Hinduism is not a ‘one-size-fits-all’ type of a religion. Every mind is different. People do not go to the same school, study the same subject or obtain the same degree. There is diversity in the nature and the mind being a part of the nature, rejoices in diversity. Thus Hinduism does not thrust everyone in the pigeonhole of one unalterable creed. It caters to the needs of the human mind in accordance with the Hindu doctrine of spiritual competence (adhikara), which states that religious discipline must be given in accordance with the spiritual competence of the individual. Another Hindu doctrine, the doctrine of ishta devata, requires that the worshipper should choose a conceived form of God (the Supreme Being) that suits his or her temperament and offer his or her devotion to the chosen deity (ishta devata) in prayer and meditation. The beliefs and practices of Hinduism are thus graded in the form of a 3-step spiritual ladder: popular Hinduism, advanced Hinduism, and highest religion (spirituality).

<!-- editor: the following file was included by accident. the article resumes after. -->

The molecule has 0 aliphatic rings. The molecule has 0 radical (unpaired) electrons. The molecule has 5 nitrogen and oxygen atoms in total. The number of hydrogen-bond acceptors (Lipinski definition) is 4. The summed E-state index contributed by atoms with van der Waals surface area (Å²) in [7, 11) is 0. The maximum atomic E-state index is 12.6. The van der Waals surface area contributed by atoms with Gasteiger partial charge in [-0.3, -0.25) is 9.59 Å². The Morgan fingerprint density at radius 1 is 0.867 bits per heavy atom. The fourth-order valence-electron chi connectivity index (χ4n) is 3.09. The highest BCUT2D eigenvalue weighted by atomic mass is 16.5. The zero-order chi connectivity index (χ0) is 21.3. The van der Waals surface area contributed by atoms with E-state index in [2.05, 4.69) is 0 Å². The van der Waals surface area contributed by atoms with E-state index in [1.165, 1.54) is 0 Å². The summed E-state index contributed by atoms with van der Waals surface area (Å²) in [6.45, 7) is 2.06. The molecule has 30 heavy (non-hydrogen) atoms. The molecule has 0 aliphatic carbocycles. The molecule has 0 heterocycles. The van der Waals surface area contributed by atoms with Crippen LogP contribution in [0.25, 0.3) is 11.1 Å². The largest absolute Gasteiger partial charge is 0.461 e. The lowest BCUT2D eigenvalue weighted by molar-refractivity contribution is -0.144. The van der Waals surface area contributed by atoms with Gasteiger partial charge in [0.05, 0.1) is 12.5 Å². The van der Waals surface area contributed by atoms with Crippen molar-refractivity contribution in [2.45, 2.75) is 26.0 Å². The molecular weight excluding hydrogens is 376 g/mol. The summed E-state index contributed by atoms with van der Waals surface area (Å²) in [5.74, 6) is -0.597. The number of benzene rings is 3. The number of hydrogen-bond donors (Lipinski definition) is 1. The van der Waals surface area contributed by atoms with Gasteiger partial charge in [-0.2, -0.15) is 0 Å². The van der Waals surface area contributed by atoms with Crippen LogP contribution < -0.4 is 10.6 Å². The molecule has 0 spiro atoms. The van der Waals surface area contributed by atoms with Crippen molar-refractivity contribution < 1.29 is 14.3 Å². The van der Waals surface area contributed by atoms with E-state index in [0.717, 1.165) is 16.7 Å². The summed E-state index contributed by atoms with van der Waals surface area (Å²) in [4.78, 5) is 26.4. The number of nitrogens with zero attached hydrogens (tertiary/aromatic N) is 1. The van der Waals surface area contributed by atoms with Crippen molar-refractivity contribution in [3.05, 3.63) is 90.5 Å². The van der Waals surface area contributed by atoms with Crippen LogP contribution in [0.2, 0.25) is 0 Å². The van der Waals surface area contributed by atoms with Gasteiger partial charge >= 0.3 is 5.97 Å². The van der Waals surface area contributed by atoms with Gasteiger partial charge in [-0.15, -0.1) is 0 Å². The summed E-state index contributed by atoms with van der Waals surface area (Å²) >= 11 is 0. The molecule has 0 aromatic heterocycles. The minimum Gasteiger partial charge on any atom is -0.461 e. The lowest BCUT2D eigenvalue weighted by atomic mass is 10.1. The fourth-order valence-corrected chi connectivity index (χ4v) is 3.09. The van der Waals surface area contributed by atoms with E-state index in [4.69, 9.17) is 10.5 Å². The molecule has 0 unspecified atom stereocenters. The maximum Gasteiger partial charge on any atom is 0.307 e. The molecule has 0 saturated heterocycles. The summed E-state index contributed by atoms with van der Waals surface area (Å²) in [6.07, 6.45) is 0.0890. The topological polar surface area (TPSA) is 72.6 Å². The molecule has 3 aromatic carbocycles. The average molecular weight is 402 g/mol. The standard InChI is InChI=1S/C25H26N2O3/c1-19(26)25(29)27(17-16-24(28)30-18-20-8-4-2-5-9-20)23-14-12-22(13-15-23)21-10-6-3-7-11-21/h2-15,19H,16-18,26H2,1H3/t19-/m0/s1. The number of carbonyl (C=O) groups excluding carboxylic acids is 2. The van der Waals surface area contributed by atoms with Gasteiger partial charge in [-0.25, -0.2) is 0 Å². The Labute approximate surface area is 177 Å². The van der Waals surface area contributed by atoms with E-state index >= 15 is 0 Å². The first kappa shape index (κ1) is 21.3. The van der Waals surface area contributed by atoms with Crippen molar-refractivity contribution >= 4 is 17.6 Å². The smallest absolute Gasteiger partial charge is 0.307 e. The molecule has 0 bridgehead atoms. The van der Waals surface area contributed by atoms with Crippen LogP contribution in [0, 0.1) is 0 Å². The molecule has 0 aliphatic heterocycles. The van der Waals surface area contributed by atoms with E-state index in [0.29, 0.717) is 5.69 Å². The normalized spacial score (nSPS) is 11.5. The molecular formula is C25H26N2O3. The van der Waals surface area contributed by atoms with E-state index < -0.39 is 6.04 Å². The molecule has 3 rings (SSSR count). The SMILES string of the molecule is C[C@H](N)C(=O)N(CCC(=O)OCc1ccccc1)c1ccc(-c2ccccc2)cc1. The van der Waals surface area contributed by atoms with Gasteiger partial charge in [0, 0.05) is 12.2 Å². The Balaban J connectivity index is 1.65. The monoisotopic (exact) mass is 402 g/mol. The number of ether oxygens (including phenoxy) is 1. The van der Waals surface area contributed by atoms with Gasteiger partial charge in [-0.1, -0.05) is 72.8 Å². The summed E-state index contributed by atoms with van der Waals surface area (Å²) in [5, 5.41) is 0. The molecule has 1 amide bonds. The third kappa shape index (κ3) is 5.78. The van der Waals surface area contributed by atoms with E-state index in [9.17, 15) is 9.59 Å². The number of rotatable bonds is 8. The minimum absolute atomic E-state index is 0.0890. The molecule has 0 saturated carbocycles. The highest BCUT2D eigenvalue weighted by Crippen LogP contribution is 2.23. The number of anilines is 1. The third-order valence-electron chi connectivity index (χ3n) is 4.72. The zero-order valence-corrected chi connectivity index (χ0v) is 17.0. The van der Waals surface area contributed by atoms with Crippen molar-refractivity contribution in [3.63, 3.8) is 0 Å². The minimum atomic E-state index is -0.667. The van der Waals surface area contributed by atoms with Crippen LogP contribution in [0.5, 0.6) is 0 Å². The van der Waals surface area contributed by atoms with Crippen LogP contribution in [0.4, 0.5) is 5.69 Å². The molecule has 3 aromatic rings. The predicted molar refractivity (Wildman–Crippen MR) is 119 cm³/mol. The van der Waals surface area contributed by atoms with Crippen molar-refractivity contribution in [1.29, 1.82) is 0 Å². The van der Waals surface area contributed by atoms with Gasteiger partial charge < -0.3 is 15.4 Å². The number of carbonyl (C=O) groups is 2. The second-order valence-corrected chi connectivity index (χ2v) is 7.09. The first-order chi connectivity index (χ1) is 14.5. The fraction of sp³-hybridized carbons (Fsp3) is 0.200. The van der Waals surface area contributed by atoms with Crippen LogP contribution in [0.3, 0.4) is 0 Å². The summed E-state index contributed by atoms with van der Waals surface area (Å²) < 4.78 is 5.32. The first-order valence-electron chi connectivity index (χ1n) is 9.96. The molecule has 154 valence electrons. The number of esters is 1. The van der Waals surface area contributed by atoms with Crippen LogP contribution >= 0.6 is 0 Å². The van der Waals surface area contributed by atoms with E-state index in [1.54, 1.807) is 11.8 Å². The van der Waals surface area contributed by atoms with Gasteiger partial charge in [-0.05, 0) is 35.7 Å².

Popular Hinduism, the religion of the masses, reflects traditional ideas and attitudes based upon teachings of the Smritis, the secondary scriptures of Hinduism, such as Epics and Puranas. The beliefs and practices enumerated in the Puranas (Hindu mythology) form the heart of the popular religion of Hindus. Almost everything one encounters in the religious life of the majority of Hindus represents popular Hinduism. The concept of the ultimate reality (God) in popular Hinduism is predominantly theistic. God is worshipped in the form of incarnations (which are traditionally limited to ten) and other gods and goddesses which represent various conceived aspects of the ultimate reality. Religious rites and rituals are considered as purification acts, which move one towards God. Scriptural reading is generally limited to Bhagavad Gita, Epics, Puranas and other Smiritis.